Syngenta, in response, sued Bunge in federal court in Iowa, seeking an injunction to require Bunge to accept Viptera corn. That request, the complaint states, was denied and several of the claims were dismissed, but the suit against Bungee remains pending.
“Major grain handlers, such as Bunge, Archer Daniels Midland, Cargill and others still refuse to accept Viptera corn, because preventing commingling is essentially impossible,” the plaintiffs assert.
In their suit, the plaintiffs claim the Syngenta defendants knew or should have known its MIR162 trait, both first and second generation, would contaminate U.S. corn shipments and that the Chinese government’s lack of approval would affect the export market and lead to lower prices.
The plaintiffs further accuse the defendants of making false and misleading statements about the approval status of the seed in China and contend they acted in reckless disregard when they decided to release and market its second generation MIR162 seed, given the first still hadn’t received Chinese approval.
Their suit alleges Lanham Act violations, public nuisance, trespass to chattels, common law negligence, strict liability-products liability, strict liability-failure to warn, and tortious interference with prospective business relationships.
It seeks the creation of a nationwide class that would include “[a]ll persons and entities that grew, harvested, and sold non-MIR162 corn on a commercial basis (or who received revenue from or such corn under a crop-share agreement) from November 2013 to the present,” and Illinois and Iowa subclasses.
The plaintiffs want Chicago’s federal court to order the Syngenta defendants to stop selling the MIR162 seed until it is approved for import to China and to take steps to remediate the alleged contamination that has already occurred, as well as award them damages in an amount to be determined at trial, interest, costs and any other relief it finds proper.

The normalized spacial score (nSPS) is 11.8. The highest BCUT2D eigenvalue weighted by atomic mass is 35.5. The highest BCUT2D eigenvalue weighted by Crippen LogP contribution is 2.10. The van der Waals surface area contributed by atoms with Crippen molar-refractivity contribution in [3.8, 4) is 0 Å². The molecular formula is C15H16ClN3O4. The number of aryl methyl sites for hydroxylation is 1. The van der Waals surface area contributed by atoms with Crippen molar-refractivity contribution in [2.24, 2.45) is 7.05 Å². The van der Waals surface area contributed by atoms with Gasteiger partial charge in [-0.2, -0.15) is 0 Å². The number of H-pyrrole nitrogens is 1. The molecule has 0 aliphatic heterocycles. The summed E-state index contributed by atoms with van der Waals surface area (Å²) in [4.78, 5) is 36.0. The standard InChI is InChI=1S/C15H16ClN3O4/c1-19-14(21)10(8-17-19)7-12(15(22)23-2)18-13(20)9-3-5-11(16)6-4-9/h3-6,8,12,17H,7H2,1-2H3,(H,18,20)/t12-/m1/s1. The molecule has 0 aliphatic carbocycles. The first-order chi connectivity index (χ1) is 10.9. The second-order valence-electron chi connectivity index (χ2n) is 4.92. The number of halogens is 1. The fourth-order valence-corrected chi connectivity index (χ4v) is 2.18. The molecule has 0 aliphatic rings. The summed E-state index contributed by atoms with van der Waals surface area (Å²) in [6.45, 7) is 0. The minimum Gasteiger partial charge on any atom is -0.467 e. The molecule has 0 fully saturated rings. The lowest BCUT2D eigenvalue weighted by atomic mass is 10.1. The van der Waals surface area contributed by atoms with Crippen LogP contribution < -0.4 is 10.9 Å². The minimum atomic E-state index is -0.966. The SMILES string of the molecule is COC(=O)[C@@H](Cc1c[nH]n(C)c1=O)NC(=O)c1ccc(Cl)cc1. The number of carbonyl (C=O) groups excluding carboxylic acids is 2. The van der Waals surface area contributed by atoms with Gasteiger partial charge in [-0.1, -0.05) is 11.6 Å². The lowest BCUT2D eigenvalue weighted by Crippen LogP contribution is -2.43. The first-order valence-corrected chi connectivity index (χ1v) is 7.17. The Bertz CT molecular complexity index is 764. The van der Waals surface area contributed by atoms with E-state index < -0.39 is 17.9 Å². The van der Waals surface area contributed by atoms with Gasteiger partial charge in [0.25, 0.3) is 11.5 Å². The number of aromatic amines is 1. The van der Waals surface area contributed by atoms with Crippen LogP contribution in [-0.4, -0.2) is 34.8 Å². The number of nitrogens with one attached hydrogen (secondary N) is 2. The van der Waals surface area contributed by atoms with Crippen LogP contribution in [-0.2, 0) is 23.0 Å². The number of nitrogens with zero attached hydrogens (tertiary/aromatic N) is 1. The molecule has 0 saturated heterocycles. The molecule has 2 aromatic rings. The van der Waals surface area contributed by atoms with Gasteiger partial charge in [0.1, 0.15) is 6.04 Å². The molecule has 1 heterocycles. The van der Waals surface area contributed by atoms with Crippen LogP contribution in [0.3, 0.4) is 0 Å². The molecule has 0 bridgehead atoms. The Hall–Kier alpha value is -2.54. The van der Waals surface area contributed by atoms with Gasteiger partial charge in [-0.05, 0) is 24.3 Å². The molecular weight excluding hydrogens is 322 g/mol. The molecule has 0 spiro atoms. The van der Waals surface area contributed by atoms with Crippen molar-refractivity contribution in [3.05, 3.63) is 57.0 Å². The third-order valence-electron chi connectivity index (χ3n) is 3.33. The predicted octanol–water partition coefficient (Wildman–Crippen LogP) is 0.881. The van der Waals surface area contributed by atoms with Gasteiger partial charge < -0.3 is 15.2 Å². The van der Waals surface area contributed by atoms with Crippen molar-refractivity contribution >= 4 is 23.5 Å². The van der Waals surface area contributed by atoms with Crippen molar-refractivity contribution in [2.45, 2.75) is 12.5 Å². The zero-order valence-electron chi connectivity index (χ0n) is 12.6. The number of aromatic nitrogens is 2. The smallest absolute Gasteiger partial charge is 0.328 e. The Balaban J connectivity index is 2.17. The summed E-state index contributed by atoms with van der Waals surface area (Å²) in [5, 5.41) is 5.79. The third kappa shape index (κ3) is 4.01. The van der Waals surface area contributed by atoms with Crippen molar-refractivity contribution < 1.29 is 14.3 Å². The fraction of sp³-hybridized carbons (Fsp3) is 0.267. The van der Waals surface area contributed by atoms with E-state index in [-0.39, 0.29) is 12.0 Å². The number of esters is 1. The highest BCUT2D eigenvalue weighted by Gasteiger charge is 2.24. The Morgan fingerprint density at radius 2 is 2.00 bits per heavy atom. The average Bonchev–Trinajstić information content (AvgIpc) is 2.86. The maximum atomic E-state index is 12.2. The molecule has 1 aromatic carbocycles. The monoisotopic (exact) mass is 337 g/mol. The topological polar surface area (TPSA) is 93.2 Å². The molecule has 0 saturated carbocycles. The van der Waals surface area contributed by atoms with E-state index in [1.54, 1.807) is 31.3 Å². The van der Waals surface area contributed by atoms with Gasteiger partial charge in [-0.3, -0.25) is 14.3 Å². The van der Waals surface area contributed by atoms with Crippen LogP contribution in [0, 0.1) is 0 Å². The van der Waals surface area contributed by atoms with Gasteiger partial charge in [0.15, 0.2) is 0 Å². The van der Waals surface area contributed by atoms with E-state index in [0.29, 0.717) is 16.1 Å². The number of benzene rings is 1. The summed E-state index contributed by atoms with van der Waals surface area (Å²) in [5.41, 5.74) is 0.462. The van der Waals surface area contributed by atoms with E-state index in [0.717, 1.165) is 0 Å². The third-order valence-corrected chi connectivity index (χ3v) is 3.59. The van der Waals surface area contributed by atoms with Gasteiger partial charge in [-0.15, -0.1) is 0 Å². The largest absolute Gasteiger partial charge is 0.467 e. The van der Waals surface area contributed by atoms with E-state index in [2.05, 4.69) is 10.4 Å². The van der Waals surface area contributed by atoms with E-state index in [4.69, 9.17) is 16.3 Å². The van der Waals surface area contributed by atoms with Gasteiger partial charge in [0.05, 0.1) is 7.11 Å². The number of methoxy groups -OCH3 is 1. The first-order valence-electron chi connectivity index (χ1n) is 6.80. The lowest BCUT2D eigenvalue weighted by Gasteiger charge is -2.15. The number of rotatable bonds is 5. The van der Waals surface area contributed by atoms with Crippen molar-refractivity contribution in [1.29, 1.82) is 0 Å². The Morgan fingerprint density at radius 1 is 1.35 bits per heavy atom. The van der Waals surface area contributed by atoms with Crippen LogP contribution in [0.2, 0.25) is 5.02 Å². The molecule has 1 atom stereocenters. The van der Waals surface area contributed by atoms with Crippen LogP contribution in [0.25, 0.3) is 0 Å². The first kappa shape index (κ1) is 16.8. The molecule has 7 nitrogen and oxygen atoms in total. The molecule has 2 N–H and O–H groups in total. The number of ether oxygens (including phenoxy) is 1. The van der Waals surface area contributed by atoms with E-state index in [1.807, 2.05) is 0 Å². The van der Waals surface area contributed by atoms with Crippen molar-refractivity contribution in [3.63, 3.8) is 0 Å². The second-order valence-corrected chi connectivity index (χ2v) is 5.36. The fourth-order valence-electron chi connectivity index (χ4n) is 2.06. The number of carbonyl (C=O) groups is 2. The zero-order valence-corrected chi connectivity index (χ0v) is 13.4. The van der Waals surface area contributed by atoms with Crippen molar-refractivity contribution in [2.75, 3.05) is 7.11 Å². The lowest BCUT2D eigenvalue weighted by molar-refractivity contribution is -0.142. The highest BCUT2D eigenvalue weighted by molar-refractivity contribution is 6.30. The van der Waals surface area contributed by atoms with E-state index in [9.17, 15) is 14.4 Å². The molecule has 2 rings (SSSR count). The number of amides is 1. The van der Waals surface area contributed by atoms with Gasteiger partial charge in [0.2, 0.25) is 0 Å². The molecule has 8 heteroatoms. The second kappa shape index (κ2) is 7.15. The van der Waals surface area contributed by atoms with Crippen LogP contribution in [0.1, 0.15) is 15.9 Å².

The suits filed against the Syngenta defendants this month appear to have been coordinated by the Washington D.C. firm of Hausfeld LLP.
The Illinois complaint was submitted by the following attorneys: Adam J. Levitt and Edmund S. Aronowitz of Grant & Eisenhofer P.A. in Chicago; Richard S. Lewis, James J. Pizzirusso and Mindy B. Pava of Hausfeld LLP; Thomas V. Bender of Walters Bender Strogbehn & Vaughan P.C. in Kansas City, Mo.; Klint Bruno of The Bruno Firm in Chicago; Kim Stephens and Jason T. Dennett of Tousley Brain Stephens PLLC in Seattle, Wash.
Litigation over the MIR162 trait comes about two years after southern Illinois’ federal court approved a $105 million settlement in a class action lawsuit against Syngenta Crop Protection and Syngenta AG over its agricultural herbicide atrazine.
The plaintiffs in that class action suit included water providers in six states and several municipalities, who claimed atrazine entered their water supplies and forced them to pay for the testing, monitoring and filtering of their water.